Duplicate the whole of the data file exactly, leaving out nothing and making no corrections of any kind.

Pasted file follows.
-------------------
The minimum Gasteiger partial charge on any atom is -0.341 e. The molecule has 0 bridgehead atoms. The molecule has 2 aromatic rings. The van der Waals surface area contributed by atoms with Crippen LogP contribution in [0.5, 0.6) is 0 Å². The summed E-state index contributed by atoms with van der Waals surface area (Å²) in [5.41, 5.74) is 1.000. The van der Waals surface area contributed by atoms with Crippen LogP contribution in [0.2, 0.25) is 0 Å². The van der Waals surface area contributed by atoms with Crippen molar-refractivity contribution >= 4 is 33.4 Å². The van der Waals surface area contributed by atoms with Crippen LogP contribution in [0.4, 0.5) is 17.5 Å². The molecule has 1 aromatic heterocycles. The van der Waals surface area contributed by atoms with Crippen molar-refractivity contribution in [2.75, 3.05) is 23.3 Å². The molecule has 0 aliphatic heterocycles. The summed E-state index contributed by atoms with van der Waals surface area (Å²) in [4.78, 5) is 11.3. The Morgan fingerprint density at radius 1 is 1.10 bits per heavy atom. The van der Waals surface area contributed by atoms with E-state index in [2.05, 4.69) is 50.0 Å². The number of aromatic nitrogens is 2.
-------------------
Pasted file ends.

The minimum Gasteiger partial charge on any atom is -0.341 e. The molecule has 0 bridgehead atoms. The molecule has 2 aromatic rings. The van der Waals surface area contributed by atoms with Crippen LogP contribution in [0.5, 0.6) is 0 Å². The summed E-state index contributed by atoms with van der Waals surface area (Å²) in [5.41, 5.74) is 1.000. The van der Waals surface area contributed by atoms with Crippen LogP contribution in [0.2, 0.25) is 0 Å². The van der Waals surface area contributed by atoms with Crippen molar-refractivity contribution >= 4 is 33.4 Å². The van der Waals surface area contributed by atoms with Crippen LogP contribution in [0.4, 0.5) is 17.5 Å². The molecule has 1 aromatic heterocycles. The van der Waals surface area contributed by atoms with Crippen molar-refractivity contribution in [2.75, 3.05) is 23.3 Å². The molecule has 0 aliphatic heterocycles. The summed E-state index contributed by atoms with van der Waals surface area (Å²) in [4.78, 5) is 11.3. The Morgan fingerprint density at radius 1 is 1.10 bits per heavy atom. The van der Waals surface area contributed by atoms with E-state index in [2.05, 4.69) is 50.0 Å². The number of aromatic nitrogens is 2.